Sometimes things intuitively know what the coming weather is going to be like and respond accordingly. Last week Karisse and I fixed up our bikes and took a little ride in the sunshine. We noticed that a parade of expensive sports cars went roaring by. The rag-tops among them had their roofs down. Then, boom, it started to rain Sunday, and all of a sudden, the little tinges of colors on the edges of trees are sweeping across the leaves as chlorophyll fades, having done its summer’s work, and the latent colors of the tissues emerge. The nights have a chill about them. Last night Karisse had the fireplace going. Fall is here. It’s like it fell out of the sky overnight. The sports cars are gone.
It has changed not just the trees and the temps, but the quality of the air. A quiet resolve has set in, as we lose 3 minutes of light a day. Pumpkins are orange. Apples are sweet. Ducks are piling up on open water, and soon the swans will arrive. A last planting of cold-weather crops is up in the fields, lettuce and radishes, and cabbage and carrots are waiting to be harvested. Winter’s grey days are around the corner, but before them, the cornucopia of Autumn is pouring itself out without heed upon the land, almost in a hurry. Some things know intuitively what the coming weather is going to be like and respond accordingly.
Picture credits: Paul Moore©
I returned last week from an elk hunt with my best friend from High School. The elk are none the worse for our presence in the mountains. We, on the other hand, are changed. One cannot be in the mountains and not be changed unless one is only there physically, and not mentally and spiritually. I could say we were on a hunt, but not really for elk. We were on a hunt for the change we found—we were successful.
We returned humbled. The territory up there is big. It takes a while to get anywhere. We refused to fudge on the rules and drive where we were not allowed. We walked. All of it is either uphill or downhill. Jim Shockey, renown outdoorsman, says the Yukon will bring out the best or the worst of you, and you get to choose. The mountains are the same way. Choose to fight it and the mountains will win every time. Humility is the only real option.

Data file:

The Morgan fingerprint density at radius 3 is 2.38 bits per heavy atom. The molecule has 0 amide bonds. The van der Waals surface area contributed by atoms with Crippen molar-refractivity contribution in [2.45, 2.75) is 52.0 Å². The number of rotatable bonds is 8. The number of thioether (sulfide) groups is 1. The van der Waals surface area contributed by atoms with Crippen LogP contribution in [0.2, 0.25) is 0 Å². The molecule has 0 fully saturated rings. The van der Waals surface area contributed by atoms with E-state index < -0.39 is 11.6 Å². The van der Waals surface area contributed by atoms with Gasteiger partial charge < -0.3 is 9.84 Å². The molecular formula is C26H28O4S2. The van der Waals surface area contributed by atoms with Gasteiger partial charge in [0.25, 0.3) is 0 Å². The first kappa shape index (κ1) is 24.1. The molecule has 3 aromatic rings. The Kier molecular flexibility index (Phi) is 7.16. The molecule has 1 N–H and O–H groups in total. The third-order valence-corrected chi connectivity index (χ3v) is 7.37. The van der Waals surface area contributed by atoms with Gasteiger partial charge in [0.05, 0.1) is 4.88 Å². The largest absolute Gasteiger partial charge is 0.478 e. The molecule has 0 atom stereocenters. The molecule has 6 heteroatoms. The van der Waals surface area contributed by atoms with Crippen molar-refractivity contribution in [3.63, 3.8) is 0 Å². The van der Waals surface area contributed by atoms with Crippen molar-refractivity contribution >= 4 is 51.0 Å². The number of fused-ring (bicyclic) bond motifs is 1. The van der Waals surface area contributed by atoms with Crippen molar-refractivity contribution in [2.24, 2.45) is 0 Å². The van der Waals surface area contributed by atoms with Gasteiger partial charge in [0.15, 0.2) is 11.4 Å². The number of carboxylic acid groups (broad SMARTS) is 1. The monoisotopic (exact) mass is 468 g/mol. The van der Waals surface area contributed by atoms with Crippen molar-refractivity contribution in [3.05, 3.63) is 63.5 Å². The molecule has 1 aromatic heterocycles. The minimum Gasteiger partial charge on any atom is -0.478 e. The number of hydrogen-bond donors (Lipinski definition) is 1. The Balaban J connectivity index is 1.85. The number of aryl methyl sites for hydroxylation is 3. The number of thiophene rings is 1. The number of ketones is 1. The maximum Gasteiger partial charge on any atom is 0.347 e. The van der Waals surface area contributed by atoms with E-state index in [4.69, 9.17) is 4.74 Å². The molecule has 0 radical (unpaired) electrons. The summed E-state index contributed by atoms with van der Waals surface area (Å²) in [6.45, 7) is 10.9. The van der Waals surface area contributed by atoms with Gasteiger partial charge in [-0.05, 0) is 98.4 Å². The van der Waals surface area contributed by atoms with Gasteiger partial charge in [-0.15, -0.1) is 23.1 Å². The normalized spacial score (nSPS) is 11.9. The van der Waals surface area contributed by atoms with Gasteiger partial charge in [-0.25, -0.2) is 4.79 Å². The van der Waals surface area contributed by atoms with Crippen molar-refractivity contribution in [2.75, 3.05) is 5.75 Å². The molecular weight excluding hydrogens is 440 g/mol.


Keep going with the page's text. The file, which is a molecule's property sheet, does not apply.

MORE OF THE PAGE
We returned stronger. My friend
is a mountain climber and in very good shape. I sit on my butt most days typing on this computer, or talking with folks, or puzzling out sermons and meditations and things. I take the stairs rather than the elevator at the hospital when I go on visits to get exercise. The ups and downs of the mountains at 5000 ft. elevation make you stronger. But we grew stronger in other ways. We grew closer together. We strengthened one another’s faith in prayer and conversation daily. We deepened our capacity for compassion.
We returned hungry. No, there is no elk meat in my freezer, but that is not why I am hungry. The deep longing for the mystery of creation is only strengthened when exposed to it. The deep longing for meaningful and vital relationship is only deepened when tasted. For all that is good, beautiful and true there is a vacancy in the human heart, and when one slips something into one of those voids the echoes of the yet-empty spaces resound in the ear of the heart.
I’ll go hunting with my friend again. I can’t not.
Picture credits: Paul Moore©